Bangkok | She has confidence, she has charisma, but most of all she has the family name and a face that reminds many of her famous father. In the race to become Thailand's next prime minister, opinion polls show Paetongtarn Shinawatra to be the heavy favourite to take the post after the May 14 general election.
But some fear that victory for the youngest daughter of ousted former Prime Minister Thaksin Shinawatra –- the country's most divisive figure -- could plunge Thailand back into a familiar cycle of protest and military intervention.
Having the 36-year-old Paetongtarn on the ballot is expected to pay off handsomely for the popular Pheu Thai opposition party.
It's polling so well that it's hoping for a landslide victory, with enough seats to overcome the ruling party's built-in edge and name the prime minister.
While Paetongtarn is the clear vote-getter of her party's three candidates, any of the three could emerge from post-election wheeling and dealing as Thailand's new leader.
At a registration event for candidates in March, Paetongtarn outlined policies including improving labour conditions, guaranteeing a higher minimum wage, reducing pollution, and turning Thailand into a financial technology hub.
Paetongtarn's 73-year-old father was the first Thai politician ever to win an overall majority of seats. Although the billionaire businessman's populist policies built him a powerful political base, they also earned him the enmity of the country's elite.
Thaksin was ousted by a military coup in 2006 and has been in self-imposed exile for over a decade to avoid serving a prison term for abuse of power, a conviction he has decried as politically motivated.
Still, he remains close to the hearts of million of voters, especially the country's poor and residents of the relatively disadvantaged north.
Paetongtarn insists she is not merely a proxy for her father.
“It's not the shadow of my dad. I am my dad's daughter, always and forever, but I have my own decisions,” she told a reporter at a recent rally.
Thaksin-backed parties thrived at the polls since Thaksin won his first election in 2001, but were unable to stay in office for long due to legal challenges in the courts -- firmly aligned with the conservative establishment -- and destabilising street protests engineered by his die-hard foes.
In 2011, Thaksin's sister Yingluck Shinawatra -- Paetongtarn's aunt -- was swept into office with an easy election victory, becoming Thailand's first female prime minister.
But her government was ousted by another coup in 2014 carried out by then-army commander Prayuth Chan-ocha, who led a military government for five years and was then named prime minister after the 2019 general election.
Like her brother, she went into exile to avoid legal consequences.
Prayuth, 69, is now running for reelection, but he's struggled to compete with Paetongtarn's political savvy.
He is generally ranked a distant third in opinion polls for the preferred prime minister candidate, while his United Thai Nation Party has a similar but slightly weaker position with about 10 per cent support.
Paetongtarn has shown her determination by carrying out a busy campaign schedule right until she gave birth to a second child this week.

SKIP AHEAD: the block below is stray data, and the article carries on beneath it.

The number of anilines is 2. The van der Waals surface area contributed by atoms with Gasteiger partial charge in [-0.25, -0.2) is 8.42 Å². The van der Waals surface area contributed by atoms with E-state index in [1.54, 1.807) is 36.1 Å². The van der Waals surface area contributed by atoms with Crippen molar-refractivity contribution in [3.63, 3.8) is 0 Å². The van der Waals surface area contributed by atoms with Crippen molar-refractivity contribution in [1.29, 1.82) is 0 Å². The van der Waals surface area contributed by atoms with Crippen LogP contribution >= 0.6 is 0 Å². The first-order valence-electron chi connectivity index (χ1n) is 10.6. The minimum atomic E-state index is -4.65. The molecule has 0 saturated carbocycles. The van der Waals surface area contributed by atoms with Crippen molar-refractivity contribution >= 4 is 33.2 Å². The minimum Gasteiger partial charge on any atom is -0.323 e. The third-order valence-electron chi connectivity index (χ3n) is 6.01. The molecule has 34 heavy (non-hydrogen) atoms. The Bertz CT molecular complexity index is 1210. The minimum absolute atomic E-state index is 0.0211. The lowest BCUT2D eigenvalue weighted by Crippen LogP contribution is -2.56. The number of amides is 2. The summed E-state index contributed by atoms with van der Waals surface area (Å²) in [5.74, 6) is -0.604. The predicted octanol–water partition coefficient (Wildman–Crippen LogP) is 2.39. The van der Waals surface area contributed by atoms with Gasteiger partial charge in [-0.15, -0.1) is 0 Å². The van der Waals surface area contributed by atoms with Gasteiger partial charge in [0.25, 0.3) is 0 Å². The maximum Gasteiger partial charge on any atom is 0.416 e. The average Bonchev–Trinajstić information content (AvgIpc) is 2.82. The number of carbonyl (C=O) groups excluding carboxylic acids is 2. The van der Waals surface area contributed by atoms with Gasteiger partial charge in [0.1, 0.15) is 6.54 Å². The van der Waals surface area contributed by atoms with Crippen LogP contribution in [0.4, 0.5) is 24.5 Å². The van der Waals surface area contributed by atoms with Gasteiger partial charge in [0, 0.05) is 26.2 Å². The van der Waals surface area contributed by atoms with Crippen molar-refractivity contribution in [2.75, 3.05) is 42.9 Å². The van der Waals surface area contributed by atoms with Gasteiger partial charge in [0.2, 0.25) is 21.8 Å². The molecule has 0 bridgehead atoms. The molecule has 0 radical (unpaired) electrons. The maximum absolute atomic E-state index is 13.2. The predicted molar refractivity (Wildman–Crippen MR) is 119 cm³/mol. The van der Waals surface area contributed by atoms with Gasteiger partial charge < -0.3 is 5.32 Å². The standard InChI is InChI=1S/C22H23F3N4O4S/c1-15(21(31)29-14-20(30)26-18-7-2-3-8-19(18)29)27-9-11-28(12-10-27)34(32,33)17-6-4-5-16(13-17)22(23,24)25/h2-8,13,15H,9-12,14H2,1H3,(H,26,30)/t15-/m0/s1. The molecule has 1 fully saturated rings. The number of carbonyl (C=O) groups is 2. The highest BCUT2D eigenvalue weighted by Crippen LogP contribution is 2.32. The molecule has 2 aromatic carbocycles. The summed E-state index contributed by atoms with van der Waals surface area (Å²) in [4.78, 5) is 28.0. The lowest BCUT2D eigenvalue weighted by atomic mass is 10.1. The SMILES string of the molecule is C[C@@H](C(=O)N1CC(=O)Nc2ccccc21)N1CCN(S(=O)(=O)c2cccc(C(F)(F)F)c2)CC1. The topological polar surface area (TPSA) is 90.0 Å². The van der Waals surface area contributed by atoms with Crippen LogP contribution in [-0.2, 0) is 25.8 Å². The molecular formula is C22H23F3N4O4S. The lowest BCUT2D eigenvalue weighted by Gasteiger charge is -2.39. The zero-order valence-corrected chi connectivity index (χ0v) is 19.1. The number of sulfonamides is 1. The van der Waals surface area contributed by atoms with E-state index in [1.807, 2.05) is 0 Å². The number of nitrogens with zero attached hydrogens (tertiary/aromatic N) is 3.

From the hospital where she delivered her newborn son Prutthasin, she told the media she was ready to get right back to the hustings.
“She connects with the electorate, the base. She also has, I think, some talent that may have been inherited from her father in terms of going out on stump speeches, connecting with voters, speaking in front of large crowds, and running a campaign, while being pregnant,” said Thitinan Pongsudhirak, a professor of political science at Bangkok's Chulalongkorn University.
“She is definitely prime minister material.” Under Thailand's electoral system, even if Pheu Thai wins a majority of seats, it does not automatically name the prime minister.
That's up to a joint vote of both houses of parliament, giving the unelected 250 members of the Senate a major voice.
The Senators, appointed under the 2014-2019 military government, are a linchpin of the conservative ruling class, and cast their votes as a bloc in 2019 for Prayuth, the military's favoured candidate.
A strong Pheu Thai Party performance would threaten the military's almost nine-year hold on power and could reignite animosity towards the family that erupted into months of street protests in 2013 and 2014 against the Yingluck government.
For some people, a Shinawatra as prime minister is a step too far, even if fairly elected.
“A lot of people love them but you have a large number of conservative people who are against Thaksin and his family,” said Prajak Kongkirati, a political scientist from Bangkok's Thammasat University.
“So the fact that he put his daughter for the candidate, you know, might turn off a lot of conservative people and can stir up emotion from conservative side again.” Paetongtarn recently downplayed the chances of another putsch.
“I'm not the one who invented the coup d'etat, or anything but, actually, I have a very high hope that it's not going to happen again and I believe it's going to be a lot harder that the coup will happen again,” she said.
There has been widespread speculation that she may be counting on a deal with Prawit Wongsuwan, a 77-year-old former general who is Prayuth's deputy prime minister, but is competing against him in this year's election with the military-aligned Palang Pracharath Party.
Pheu Thai leaders have denied a deal, but there's persistent speculation that the Thaksin-supported Pheu Thai Party might bring him into a post-election coalition to calm the establishment.